With the curve in 2016:
Notice the difference?
And since oil exports and current accounts can be summed up across countries, it is also possible to compare an individual country’s breakeven with the composite breakeven for all oil-exporting economies (note: we include gas, as a result of its gas and product imports, Mexico no longer counts as a net oil exporter). Look at the breakeven for Russia and Saudi Arabia relative to the global breakeven, for example:
The Saudis were once a model of prudence. And the Russians a model of profligacy. But Russia’s willingness to allow its exchange rate to float (down) and to allow inflation to erode the real purchasing power of Russian consumers helped it adjust quickly. Plus Russia has a somewhat bigger and more diverse economy than the typical petro-state or petro-kingdom.
Conversely, Saudi Arabia’s commitment to the dollar peg has taken away depreciation along with the price of oil as a mechanism of both balance of payments and fiscal adjustment (the dollar, and thus the Saudi riyal, rose in 2014 even as oil fell). The Saudis did belatedly ratchet down spending and imports in 2016: cutting off-budget investment projects, delaying vendor payments, and cutting spending on government salaries. But with the reversal of some spending cuts this year, the durability of that adjustment isn’t yet clear.
One other thing: the external breakeven isn’t necessarily the “breakeven” for a country’s foreign reserves. The external breakeven is the oil price that covers imports, not the oil price that covers imports and domestic capital flight. And funds have been leaving Saudi Arabia. In 2016, the Saudi current account deficit was $27.5 billion, and reserve draw was around $80 billion.
The Russians by contrast were able to maintain a current account surplus even with oil averaging roughly $45 a barrel last year. Their 2016 external breakeven was just under $40.
One finding of the paper is that the oil exporters aren’t really a homogenous group, especially if Russia, Saudi Arabia, and Iran (a unique case due to U.S. and EU sanctions) are left out of the mix. In many ways the smaller exporters sort fairly naturally into a group that has—through prudent policies, often facilitated by a very small population relative to their oil production—kept its external breakeven price at about $50 a barrel throughout the boom years. That group is anchored by Norway and the small, rich GCC countries. And then there is a group that more or less needed $100 oil back in 2014, and generally speaking also lacked a large buffer of external assets. They were forced to adjust quickly to lower oil prices—whether through the budget or a weaker currency. Most Latin American and African oil-exporters fall into this category.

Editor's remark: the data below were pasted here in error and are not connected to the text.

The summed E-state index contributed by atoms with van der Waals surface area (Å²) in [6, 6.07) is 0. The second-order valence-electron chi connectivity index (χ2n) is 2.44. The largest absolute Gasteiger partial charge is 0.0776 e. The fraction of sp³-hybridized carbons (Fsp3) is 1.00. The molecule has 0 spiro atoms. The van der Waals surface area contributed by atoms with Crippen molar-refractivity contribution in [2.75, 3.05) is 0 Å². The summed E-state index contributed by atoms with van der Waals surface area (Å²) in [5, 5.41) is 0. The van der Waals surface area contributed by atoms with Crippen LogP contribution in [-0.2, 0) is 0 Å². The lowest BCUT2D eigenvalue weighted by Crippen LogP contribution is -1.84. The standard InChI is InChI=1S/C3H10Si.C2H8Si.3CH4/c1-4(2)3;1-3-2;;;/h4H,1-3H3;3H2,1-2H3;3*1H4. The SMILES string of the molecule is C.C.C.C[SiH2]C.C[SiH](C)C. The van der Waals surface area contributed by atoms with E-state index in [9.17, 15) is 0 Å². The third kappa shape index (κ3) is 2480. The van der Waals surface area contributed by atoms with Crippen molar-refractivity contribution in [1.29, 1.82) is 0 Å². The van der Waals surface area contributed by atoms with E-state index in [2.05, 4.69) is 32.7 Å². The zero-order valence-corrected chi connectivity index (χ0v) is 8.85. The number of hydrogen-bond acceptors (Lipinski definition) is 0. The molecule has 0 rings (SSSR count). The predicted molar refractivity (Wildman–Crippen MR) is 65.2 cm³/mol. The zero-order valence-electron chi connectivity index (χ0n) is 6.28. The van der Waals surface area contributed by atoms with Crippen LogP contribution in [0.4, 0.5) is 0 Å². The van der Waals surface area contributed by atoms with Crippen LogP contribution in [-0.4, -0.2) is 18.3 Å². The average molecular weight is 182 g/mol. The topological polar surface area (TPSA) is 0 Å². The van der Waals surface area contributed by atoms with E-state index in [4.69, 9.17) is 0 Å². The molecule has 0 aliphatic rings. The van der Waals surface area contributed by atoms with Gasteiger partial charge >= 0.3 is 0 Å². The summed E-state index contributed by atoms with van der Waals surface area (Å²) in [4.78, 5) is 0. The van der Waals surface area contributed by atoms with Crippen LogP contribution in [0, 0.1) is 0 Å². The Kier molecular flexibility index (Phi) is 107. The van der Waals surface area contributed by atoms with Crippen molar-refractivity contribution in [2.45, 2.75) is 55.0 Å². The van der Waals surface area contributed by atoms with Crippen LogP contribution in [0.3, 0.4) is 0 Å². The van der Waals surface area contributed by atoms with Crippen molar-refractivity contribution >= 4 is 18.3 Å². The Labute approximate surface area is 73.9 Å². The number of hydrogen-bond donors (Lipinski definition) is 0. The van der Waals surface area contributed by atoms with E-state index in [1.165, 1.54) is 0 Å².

Take a look at the interactive that accompanies the paper. It lets you graph the historical breakevens of the 26 largest net exporters of oil and gas.
A fall in the breakeven more or less means a fall in spending on imports, so the oil exporters’ adjustment was a major factor in the slowdown of global trade in 2015 and 2016.
That though is (mostly) the past. Most of the global adjustment to lower oil prices looks to have already taken place.
But there are exceptions to the rule. Oman, Algeria (which recently devalued), and Venezuela (whose breakeven needs to cover interest on its debt as well as imports) all had relatively high breakevens in 2016. So does Libya—but Libya’s breakeven fluctuates based on its oil production. And Colombia—but it has a more diversified economy. The utility of the breakeven calculation is limited if oil and gas aren’t the majority of exports.
And, well, then there is Saudi Arabia. The Saudis did adjust in late 2016, and their current account deficit in early 2017 has remained modest. But the ability of the Saudis to sustain the fiscal tightening that helped bring imports down remains a question—especially with a growing population. Its adjustment is still worth watching.
NOTE: the analysis in the working paper draws heavily on BP’s data on global oil and gas production. We used the 2016 data set, which has authoritative production numbers for 2015. We will be updating the numbers to reflect actual 2016 production soon. The main technical innovation in the paper was explicitly incorporating natural gas trade into the estimated breakevens. That requires converting gas in its oil equivalent, and estimating the gap between the global oil price and various countries gas export prices. It increases the complexity of the calculation but it adds to the accuracy of the estimated breakeven of countries like Qatar, Norway and Russia. In the future it also could matter for Iran.